A Missiology of Disease

September 14, 2017

By Ralph D. Winter, with Beth Snodderly

 

A Summary of the Biblical Theme of Cosmic Battle

 The Bible consists of a single drama: the entrance of the Kingdom, the power, and the glory of the living God in this enemy-occupied territory. From Genesis 12 to the end of the Bible, and indeed until the end of time, there unfolds the single, coherent drama of “the Kingdom strikes back.”

This would make a good title for the Bible itself were it to be printed in modern dress (with Gen 1–11 as the introduction to the whole Bible). In this unfolding drama we see the gradual but irresistible power of God reconquering and redeeming His fallen creation through the giving of His own Son at the very center of the 4000-year period ending in 2000 CE. This is tersely summed up: “The Son of God appeared for this purpose, that He might destroy the works of the devil” (1 John 3:8).

 

This counterattack against the Evil One clearly does not await the appearance of the good Person in the center of the story. Indeed, there would seem to be five identifiable epochs of advance prior to the appearance of Christ as well as five after that event. The theme that links all ten epochs is the grace of God intervening in a “world which lies in the power of the Evil One” (1 John 5:19), contesting an enemy who temporarily is “tDhe god of this world” (2 Cor. 4:4) so that the nations will praise God’s name. His plan for doing this is to reach all peoples by conferring an unusual “blessing” on Abraham and Abraham’s seed (Abraham’s children-by-faith), even as we pray “Thy Kingdom come.”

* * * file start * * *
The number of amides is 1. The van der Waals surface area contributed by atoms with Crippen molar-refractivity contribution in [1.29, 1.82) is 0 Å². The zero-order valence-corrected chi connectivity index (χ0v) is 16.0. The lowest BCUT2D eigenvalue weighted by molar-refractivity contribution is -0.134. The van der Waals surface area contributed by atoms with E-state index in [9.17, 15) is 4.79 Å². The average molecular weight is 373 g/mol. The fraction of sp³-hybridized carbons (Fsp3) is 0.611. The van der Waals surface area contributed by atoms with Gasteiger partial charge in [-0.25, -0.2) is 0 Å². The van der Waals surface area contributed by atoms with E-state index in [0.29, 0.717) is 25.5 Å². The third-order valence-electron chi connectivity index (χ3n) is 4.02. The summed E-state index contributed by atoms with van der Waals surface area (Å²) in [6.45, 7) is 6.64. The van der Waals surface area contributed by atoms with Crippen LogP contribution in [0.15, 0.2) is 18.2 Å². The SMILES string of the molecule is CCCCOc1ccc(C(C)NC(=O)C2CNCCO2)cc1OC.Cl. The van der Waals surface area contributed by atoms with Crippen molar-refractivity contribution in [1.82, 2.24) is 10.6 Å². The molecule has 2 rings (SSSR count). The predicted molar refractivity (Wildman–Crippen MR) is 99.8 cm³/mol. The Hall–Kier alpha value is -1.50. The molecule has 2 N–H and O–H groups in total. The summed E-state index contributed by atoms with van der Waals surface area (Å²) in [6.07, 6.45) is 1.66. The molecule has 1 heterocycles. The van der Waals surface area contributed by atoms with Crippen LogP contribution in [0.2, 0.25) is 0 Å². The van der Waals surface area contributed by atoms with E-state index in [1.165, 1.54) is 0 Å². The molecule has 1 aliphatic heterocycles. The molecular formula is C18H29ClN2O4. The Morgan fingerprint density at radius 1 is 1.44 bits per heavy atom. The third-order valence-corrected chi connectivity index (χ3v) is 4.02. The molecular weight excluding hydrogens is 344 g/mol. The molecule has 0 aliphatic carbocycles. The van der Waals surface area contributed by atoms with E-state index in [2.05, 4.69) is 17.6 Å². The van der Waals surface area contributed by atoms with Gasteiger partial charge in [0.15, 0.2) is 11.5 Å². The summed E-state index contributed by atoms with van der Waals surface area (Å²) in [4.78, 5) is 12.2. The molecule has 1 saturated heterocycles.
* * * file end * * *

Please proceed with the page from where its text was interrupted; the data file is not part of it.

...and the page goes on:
By contrast, the Evil One’s plan is to bring reproach on the Name of God. The Evil One stirs up hate, distorts even DNA sequences, perhaps authors suffering and all destruction of God’s good creation. Satan’s devices may very well include devising virulent germs in order to tear down confidence in God’s loving character. All over the earth people are dying prematurely in suffering and pain due to an onslaught from the microbiological world that we are only beginning to understand and that has not been understood theologically.

 

Today our God is being blamed for all kinds of evil. When people get sick, whether in Africa or in California, they commonly assume “God did it” for some unknown reason. That misunderstanding does not glorify God. A missiology of disease recognizes that God is not the author of the destructive violence in nature but has long sought our help in bringing His kingdom and His will on earth. We need to recognize the very radical and significant decision of God to create beings, angelic and human, with true free will and to work through those intermediaries.

 

Christ has called us not merely to witness but to be salt and light in a world of evil, corruption, and disease. A missiology of disease recognizes that fighting disease, even to the point of eradication, is part of a cosmic battle against the works of the devil that God has invited believers to join alongside the Son of God who came to earth for the purpose of destroying the works of the devil (1 John 3:8). What would Jesus have said about fighting germs in the name of God had the people of his time know about germs? Not even Luther and Calvin knew about destructive germs, thus our theology (unchanged from the sixteenth century) ignores that whole swath of the works of the devil. To destroy the works of the devil is one major way in which our testimony of word and deed can glorify the true nature of our living God, our loving heavenly father. It is not an alternative to evangelism, it will make our evangelism more credible. It is to rectify our God’s damaged reputation. It is to avoid extending the implicit and embarrassing policy of almost constantly misrepresenting Him in our mission work around the world. Attacking the roots of disease is part and parcel of our basic mandate to glorify God in all the earth.

 

Misunderstandings about the Bible, God’s Will, and God’s Character

In this mandate to glorify God by representing God’s character we must consider these questions:

• Does God send disease or does God want to do away with it?

• How does attributing disease to God affect God’s reputation?